In 1998 Ireland was one of the first countries in Europe to establish a resettlement programme. Between 2000 and 2016, almost 2,000 refugees from 30 nationalities have resettled in Ireland. More recently, in response to the war in Syria, Ireland has agreed to welcome 4,000 refugees under its resettlement and relocation programmes. Ireland has developed a Community Sponsorship Programme, on which so much new work has to be done, a model which allows communities to come together and offer to host refugees arriving to be resettled in Ireland.  And this is a model, as I said, which needs further work, that has to be resourced and developed to be the receiving, hospitable migrant and community adapting institution it is called upon to be.  We need to continually review and improve on our process and our policies.

On the international level, Ireland was proud to co-facilitate, with Jordan, the New York Declaration for Refugees and Migrants, adopted unanimously by all UN member states. It represented an acknowledgement by the international community that there is a pressing need for a comprehensive approach to human mobility, and that protection of refugees is a shared international responsibility requiring enhanced global cooperation on migration.

The New York Declaration laid the groundwork for the development of the Global Compacts on Migration and Refugees subsequently adopted by the international community. Ireland also will continue to strongly support the work of UNHCR and will continue to offer €16.5 million to the organisation in 2019.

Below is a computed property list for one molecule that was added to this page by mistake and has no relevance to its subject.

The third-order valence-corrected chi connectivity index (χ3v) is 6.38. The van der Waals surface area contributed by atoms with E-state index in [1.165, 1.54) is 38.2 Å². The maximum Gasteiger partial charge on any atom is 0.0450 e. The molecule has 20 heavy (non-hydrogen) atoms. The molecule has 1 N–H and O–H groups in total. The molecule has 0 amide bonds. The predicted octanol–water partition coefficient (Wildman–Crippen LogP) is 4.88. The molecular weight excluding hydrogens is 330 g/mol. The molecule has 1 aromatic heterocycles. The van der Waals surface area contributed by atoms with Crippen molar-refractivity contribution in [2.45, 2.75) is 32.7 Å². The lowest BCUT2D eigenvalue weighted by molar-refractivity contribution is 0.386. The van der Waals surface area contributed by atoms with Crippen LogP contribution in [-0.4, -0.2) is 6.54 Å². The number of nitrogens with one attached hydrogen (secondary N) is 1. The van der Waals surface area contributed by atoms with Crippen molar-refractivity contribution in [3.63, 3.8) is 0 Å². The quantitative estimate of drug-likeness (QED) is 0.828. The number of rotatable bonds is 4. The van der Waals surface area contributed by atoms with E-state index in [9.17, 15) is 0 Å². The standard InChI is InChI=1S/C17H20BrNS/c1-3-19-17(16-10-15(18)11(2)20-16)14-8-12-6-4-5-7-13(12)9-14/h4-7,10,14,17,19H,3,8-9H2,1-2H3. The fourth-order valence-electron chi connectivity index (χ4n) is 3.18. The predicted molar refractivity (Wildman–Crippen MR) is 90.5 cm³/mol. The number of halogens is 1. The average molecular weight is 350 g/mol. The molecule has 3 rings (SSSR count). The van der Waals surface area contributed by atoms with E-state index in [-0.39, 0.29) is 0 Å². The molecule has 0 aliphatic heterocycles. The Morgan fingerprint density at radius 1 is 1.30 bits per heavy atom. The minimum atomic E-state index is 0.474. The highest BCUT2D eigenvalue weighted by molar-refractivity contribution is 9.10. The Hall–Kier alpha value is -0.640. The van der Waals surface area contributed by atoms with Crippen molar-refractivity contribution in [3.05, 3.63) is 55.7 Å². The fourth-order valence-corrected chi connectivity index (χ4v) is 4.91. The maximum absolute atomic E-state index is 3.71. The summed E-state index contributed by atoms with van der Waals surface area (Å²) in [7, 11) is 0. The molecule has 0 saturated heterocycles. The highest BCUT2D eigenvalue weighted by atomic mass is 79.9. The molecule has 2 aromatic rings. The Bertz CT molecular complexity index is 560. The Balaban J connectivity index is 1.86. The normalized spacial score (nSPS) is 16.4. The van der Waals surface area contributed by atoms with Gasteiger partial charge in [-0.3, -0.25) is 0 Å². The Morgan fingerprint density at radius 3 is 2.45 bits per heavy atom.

The United Nations has the potential to play a transformative role in tackling these issues. The 2030 Agenda for Sustainable Development recognises, for the first time, the contribution of migration to sustainable development. Some 11 of the 17 Sustainable Development Goals contain targets and indicators that are relevant to migration or mobility. The Agenda’s core principle is to “leave no one behind”, including migrants. And let me know say as a sociologist, and someone who writes occasionally about economics, that this phrase to “leave no one behind” needs very serious revision. I simply put it directly, does this mean inviting those who are not yet participants in the paradigm that is failing to become part of it? Or is an invitation to them to become part of the new paradigm, leaving no one behind in society that has made the planet to the edge of precipice with over consumption and irresponsibility. It is a phrase that I use because it is in the discourse, but to make it critical, leaving no one behind. I spoke with New York University about how you can extract and abuse metrics in relation to global poverty by saying that we are winning the war against global poverty. We are not, but we are abusing metrics to suggest that we are.

I now come, if you like, this is a good transition to maybe the toughest point of what I have to say. Public intellectuals and academics have a crucial role to play, I believe, in giving support and weight as we wrestle with humanitarian crises. They can play a critical role in altering the discourse on humanitarian crises, a discourse that has far too frequently become soured by a hateful, oppositional rhetoric.  Public intellectuals are uniquely placed to reveal the structural resources that contribute to humanitarian crises. That, as we would say in the old literature on migration, create the push.

I have already stated that it is hard to overstate the importance of universities as communities of learning, disputation and personal and social development. However, the present day finds academics and other intellectuals in the public space highly challenged, their very raison d'être I suggest is contested.